The late Rita Apine
A woman asked to identify the body of her deceased friend - whose partner is on trial for murder - said it was like looking at a different face and body.
Renars Veigulis (32) of Old Bridge Street in Freshford, Co Kilkenny has pleaded not guilty to murdering Rita Apine (29) at their home on or about May 14, 2017.
Mr Veigulis claim his partner fell down the stairs while prosecuting lawyers have told a Central Criminal Court jury that her injuries were inconsistent with a fall.
Opening the trial on Tuesday, counsel for the Director of Public Prosecutions, Vincent Heneghan SC, said the accused and the deceased were from both Latvia. Mr Veigulus came to Ireland about five years ago, followed six months later by Ms Apine, and in 2016 they moved to Freshford, about 20 miles from Kilkenny City.
Latvian national Gatis Kuhalskis gave evidence to Mr Heneghan today that he had been living in Ireland for 11 years and worked with Mr Veigulis in the Kilkenny Design Centre.
Mr Kuhalskis agreed he was having a normal day on May 14, 2017, until he got a phone call from a friend telling him to go to Mr Veigulis’ house.
On arrival, he said he was given a shock to see a woman on the street, who he thought was Ms Apine, recieving CPR from an ambulance crew.
Mr Kuhalskis said the accused told him Rita had fallen down the stairs and hit her head off a child-safety gate that was located at the bottom of the stairs. Mr Veigulis told him he hadn't seen the fall, Mr Kuhalskis said.
He said he was handed the two-and-a-half year old daughter of Ms Apine and Mr Veigulis, who he took to his partner’s house soon after.
Under cross examination, from Mr Bowman, for the defence, Mr Kuhalskis agreed that Mr Veigulis was "shocked and upset" and smoking heavily.
Estonian national Julia Sinjagina gave evidence to Mr Heneghan that she had been living in Ireland for about ten years and became friends with Ms Apine over the court of a year and a half before her death. Ms Apine was like a daughter to her, Ms Sinjagina said, because she was the same age as her own daughter.
Ms Sinjagina agreed with Mr Heneghan that she didn’t think Ms Apine had many friends in Freshford and she would go to Kilkenny to do her shopping.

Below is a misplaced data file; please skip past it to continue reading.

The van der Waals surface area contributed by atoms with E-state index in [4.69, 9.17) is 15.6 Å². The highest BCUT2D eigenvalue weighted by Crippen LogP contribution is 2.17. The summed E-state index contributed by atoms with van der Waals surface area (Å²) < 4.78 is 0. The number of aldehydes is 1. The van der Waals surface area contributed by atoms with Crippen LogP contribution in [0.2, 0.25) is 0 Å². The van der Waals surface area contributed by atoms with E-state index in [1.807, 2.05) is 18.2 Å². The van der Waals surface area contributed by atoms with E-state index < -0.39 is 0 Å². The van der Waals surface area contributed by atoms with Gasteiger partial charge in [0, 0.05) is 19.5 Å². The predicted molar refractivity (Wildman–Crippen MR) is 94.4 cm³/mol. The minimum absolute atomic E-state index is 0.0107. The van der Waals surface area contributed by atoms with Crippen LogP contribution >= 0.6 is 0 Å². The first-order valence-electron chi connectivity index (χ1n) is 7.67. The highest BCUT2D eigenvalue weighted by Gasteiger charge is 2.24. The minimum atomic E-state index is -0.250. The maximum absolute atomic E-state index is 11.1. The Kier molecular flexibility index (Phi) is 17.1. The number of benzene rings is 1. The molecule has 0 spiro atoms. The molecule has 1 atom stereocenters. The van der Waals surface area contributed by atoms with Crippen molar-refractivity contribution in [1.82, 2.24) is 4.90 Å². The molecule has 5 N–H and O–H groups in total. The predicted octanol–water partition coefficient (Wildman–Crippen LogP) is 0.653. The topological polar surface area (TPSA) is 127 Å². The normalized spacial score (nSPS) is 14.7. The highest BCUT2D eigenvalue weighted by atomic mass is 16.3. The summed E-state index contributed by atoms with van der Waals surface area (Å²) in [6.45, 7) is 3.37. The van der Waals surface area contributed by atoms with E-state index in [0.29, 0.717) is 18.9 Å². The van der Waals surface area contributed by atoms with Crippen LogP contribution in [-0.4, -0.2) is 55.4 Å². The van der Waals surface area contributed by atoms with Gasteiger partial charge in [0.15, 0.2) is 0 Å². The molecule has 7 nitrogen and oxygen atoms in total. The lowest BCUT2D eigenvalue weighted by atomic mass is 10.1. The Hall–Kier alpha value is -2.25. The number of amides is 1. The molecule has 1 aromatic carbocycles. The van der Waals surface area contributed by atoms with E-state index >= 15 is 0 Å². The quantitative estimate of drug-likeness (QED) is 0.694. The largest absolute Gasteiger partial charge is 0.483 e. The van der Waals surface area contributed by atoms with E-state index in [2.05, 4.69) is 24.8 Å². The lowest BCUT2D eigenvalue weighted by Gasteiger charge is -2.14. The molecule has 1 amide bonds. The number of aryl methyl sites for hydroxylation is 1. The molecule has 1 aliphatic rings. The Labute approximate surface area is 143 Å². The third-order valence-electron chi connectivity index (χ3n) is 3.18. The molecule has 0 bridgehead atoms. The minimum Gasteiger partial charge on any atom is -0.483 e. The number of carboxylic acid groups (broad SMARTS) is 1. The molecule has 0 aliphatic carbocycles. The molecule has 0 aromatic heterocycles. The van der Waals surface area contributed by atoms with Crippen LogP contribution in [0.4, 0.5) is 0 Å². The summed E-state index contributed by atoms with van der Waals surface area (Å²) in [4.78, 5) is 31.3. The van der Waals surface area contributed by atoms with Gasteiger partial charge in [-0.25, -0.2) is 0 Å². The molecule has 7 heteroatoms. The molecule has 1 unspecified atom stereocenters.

She said Ms Apine was a nice person, a happy person, who cared very much for her daughter.
Ms Sinjagina said she confirmed the identity of the body after Ms Apine’s death. She agreed her face and body were terribly damaged. She provided a photograph to gardaí of Ms Apine.
It was like “two different faces, two different bodies”, Ms Sinjagina said comparing the photo of Ms Apine with that of the body she was asked to identify.
The trial continues tomorrow(Friday) before a jury of seven men and five women with Ms Justice Tara Burns presiding.
The jury has heard that paramedics resuscitated Ms Apine at the scene and took her to hospital but she died later that day. A garda at the scene noticed blood spatter that he did not think was consistent with a simple fall down the stairs and an investigation began. A forensic team found further blood spatter which they say was inconsistent with a fall and evidence that blood had been wiped from a wall prior to the arrival of paramedics and gardaí, the jury heard.
Mr Heneghan said forensic scientists examined Mr Veigulis's clothing and found, on his top, evidence of blood spatter which was not consistent with the version of events he put forward.
He told the jury they would hear a post mortem examination showed the deceased had suffered severe blunt force trauma that was not consistent with a fall down the stairs, Mr Heneghan said.
During garda interviews the accused maintained that Ms Apine died as a result of the fall. The jury heard on Wednesday the audio of Mr Veigulis’ 999 call.
Speaking to an emergency call-taker with the National Ambulance Service, the jury heard Mr Veigulis say: “Hello can I talk with Kilkenny ambulance. Please, my wife has fallen down the stairs.”
The emergency-call taker accepted, under cross examination from Michael Bowman SC, for the defence, that Mr Veigulis was clearly distressed and anxious. The jury could hear he was breathing heavily.
“Please, please very fast. All blood on the floor, please,’ the defendant was heard telling the emergency call-taker.